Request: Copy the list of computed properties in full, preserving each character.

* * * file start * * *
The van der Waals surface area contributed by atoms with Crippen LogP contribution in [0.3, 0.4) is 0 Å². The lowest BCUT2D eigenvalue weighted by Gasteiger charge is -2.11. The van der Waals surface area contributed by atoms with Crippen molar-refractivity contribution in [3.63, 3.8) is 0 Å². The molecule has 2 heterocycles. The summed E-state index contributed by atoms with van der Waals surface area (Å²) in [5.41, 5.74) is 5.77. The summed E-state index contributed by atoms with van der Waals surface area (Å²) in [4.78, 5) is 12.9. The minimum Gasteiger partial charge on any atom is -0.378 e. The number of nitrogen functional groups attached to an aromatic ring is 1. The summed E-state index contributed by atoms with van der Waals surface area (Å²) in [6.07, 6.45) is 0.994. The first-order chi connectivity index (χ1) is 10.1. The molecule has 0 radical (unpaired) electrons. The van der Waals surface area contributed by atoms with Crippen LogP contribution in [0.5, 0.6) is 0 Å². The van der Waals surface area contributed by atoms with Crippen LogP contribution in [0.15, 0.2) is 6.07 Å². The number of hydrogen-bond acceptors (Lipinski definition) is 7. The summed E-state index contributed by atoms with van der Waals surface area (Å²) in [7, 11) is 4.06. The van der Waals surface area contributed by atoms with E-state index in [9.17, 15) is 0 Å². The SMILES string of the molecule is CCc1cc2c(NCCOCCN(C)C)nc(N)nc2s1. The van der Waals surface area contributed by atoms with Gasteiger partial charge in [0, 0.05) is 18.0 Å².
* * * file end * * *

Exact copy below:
The van der Waals surface area contributed by atoms with Crippen LogP contribution in [0.3, 0.4) is 0 Å². The lowest BCUT2D eigenvalue weighted by Gasteiger charge is -2.11. The van der Waals surface area contributed by atoms with Crippen molar-refractivity contribution in [3.63, 3.8) is 0 Å². The molecule has 2 heterocycles. The summed E-state index contributed by atoms with van der Waals surface area (Å²) in [5.41, 5.74) is 5.77. The summed E-state index contributed by atoms with van der Waals surface area (Å²) in [4.78, 5) is 12.9. The minimum Gasteiger partial charge on any atom is -0.378 e. The number of nitrogen functional groups attached to an aromatic ring is 1. The summed E-state index contributed by atoms with van der Waals surface area (Å²) in [6.07, 6.45) is 0.994. The first-order chi connectivity index (χ1) is 10.1. The molecule has 0 radical (unpaired) electrons. The van der Waals surface area contributed by atoms with Crippen LogP contribution in [0.5, 0.6) is 0 Å². The van der Waals surface area contributed by atoms with Crippen LogP contribution in [0.15, 0.2) is 6.07 Å². The number of hydrogen-bond acceptors (Lipinski definition) is 7. The summed E-state index contributed by atoms with van der Waals surface area (Å²) in [7, 11) is 4.06. The van der Waals surface area contributed by atoms with E-state index in [9.17, 15) is 0 Å². The SMILES string of the molecule is CCc1cc2c(NCCOCCN(C)C)nc(N)nc2s1. The van der Waals surface area contributed by atoms with Gasteiger partial charge in [0, 0.05) is 18.0 Å².